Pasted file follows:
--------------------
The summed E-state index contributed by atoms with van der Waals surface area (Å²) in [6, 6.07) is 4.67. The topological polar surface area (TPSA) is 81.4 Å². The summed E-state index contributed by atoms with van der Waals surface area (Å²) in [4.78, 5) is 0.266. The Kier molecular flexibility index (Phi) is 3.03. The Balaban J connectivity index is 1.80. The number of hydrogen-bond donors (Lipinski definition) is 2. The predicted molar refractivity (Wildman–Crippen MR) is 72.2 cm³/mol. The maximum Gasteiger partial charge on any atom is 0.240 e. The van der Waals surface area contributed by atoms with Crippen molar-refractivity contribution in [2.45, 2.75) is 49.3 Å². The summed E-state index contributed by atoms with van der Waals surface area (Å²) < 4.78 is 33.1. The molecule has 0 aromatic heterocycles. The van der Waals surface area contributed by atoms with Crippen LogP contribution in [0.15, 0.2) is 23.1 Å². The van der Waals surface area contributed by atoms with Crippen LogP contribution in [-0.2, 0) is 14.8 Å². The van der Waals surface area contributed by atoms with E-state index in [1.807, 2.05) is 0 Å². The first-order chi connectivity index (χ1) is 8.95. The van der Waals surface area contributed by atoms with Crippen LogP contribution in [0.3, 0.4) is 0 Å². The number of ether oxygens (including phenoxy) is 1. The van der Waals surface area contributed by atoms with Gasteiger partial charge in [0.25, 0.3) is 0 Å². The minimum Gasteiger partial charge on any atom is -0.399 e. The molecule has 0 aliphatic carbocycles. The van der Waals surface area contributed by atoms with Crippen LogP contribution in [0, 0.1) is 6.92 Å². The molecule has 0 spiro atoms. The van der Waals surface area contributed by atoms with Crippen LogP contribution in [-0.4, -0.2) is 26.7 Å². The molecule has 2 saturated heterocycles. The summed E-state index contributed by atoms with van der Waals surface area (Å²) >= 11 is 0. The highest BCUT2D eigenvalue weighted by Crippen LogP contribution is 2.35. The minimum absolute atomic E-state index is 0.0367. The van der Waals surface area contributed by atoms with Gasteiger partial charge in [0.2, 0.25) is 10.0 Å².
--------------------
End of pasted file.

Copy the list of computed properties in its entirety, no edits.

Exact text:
The summed E-state index contributed by atoms with van der Waals surface area (Å²) in [6, 6.07) is 4.67. The topological polar surface area (TPSA) is 81.4 Å². The summed E-state index contributed by atoms with van der Waals surface area (Å²) in [4.78, 5) is 0.266. The Kier molecular flexibility index (Phi) is 3.03. The Balaban J connectivity index is 1.80. The number of hydrogen-bond donors (Lipinski definition) is 2. The predicted molar refractivity (Wildman–Crippen MR) is 72.2 cm³/mol. The maximum Gasteiger partial charge on any atom is 0.240 e. The van der Waals surface area contributed by atoms with Crippen molar-refractivity contribution in [2.45, 2.75) is 49.3 Å². The summed E-state index contributed by atoms with van der Waals surface area (Å²) < 4.78 is 33.1. The molecule has 0 aromatic heterocycles. The van der Waals surface area contributed by atoms with Crippen LogP contribution in [0.15, 0.2) is 23.1 Å². The van der Waals surface area contributed by atoms with Crippen LogP contribution in [-0.2, 0) is 14.8 Å². The van der Waals surface area contributed by atoms with E-state index in [1.807, 2.05) is 0 Å². The first-order chi connectivity index (χ1) is 8.95. The van der Waals surface area contributed by atoms with Crippen LogP contribution in [0.3, 0.4) is 0 Å². The number of ether oxygens (including phenoxy) is 1. The van der Waals surface area contributed by atoms with Gasteiger partial charge in [0.25, 0.3) is 0 Å². The minimum Gasteiger partial charge on any atom is -0.399 e. The molecule has 0 aliphatic carbocycles. The van der Waals surface area contributed by atoms with Crippen LogP contribution in [0, 0.1) is 6.92 Å². The molecule has 0 spiro atoms. The van der Waals surface area contributed by atoms with Crippen LogP contribution in [-0.4, -0.2) is 26.7 Å². The molecule has 2 saturated heterocycles. The summed E-state index contributed by atoms with van der Waals surface area (Å²) >= 11 is 0. The highest BCUT2D eigenvalue weighted by Crippen LogP contribution is 2.35. The minimum absolute atomic E-state index is 0.0367. The van der Waals surface area contributed by atoms with Gasteiger partial charge in [0.2, 0.25) is 10.0 Å².